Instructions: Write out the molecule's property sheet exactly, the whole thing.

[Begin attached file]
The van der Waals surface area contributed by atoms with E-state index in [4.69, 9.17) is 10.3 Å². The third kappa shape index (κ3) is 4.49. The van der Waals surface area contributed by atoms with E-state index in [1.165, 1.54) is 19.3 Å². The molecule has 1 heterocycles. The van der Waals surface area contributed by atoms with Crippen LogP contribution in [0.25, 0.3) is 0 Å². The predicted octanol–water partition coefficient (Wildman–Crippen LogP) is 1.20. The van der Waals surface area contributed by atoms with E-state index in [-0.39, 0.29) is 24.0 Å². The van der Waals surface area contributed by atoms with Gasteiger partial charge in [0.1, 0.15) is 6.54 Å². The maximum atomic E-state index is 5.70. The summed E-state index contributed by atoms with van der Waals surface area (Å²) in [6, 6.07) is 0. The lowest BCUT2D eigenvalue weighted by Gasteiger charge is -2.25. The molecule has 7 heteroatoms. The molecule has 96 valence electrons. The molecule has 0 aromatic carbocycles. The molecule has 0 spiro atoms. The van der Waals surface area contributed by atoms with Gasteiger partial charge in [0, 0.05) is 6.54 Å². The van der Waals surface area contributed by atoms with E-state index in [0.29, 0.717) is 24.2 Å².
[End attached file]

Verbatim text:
The van der Waals surface area contributed by atoms with E-state index in [4.69, 9.17) is 10.3 Å². The third kappa shape index (κ3) is 4.49. The van der Waals surface area contributed by atoms with E-state index in [1.165, 1.54) is 19.3 Å². The molecule has 1 heterocycles. The van der Waals surface area contributed by atoms with Crippen LogP contribution in [0.25, 0.3) is 0 Å². The predicted octanol–water partition coefficient (Wildman–Crippen LogP) is 1.20. The van der Waals surface area contributed by atoms with E-state index in [-0.39, 0.29) is 24.0 Å². The van der Waals surface area contributed by atoms with Gasteiger partial charge in [0.1, 0.15) is 6.54 Å². The maximum atomic E-state index is 5.70. The summed E-state index contributed by atoms with van der Waals surface area (Å²) in [6, 6.07) is 0. The lowest BCUT2D eigenvalue weighted by Gasteiger charge is -2.25. The molecule has 7 heteroatoms. The molecule has 96 valence electrons. The molecule has 0 aromatic carbocycles. The molecule has 0 spiro atoms. The van der Waals surface area contributed by atoms with Gasteiger partial charge in [0, 0.05) is 6.54 Å². The van der Waals surface area contributed by atoms with E-state index in [0.29, 0.717) is 24.2 Å².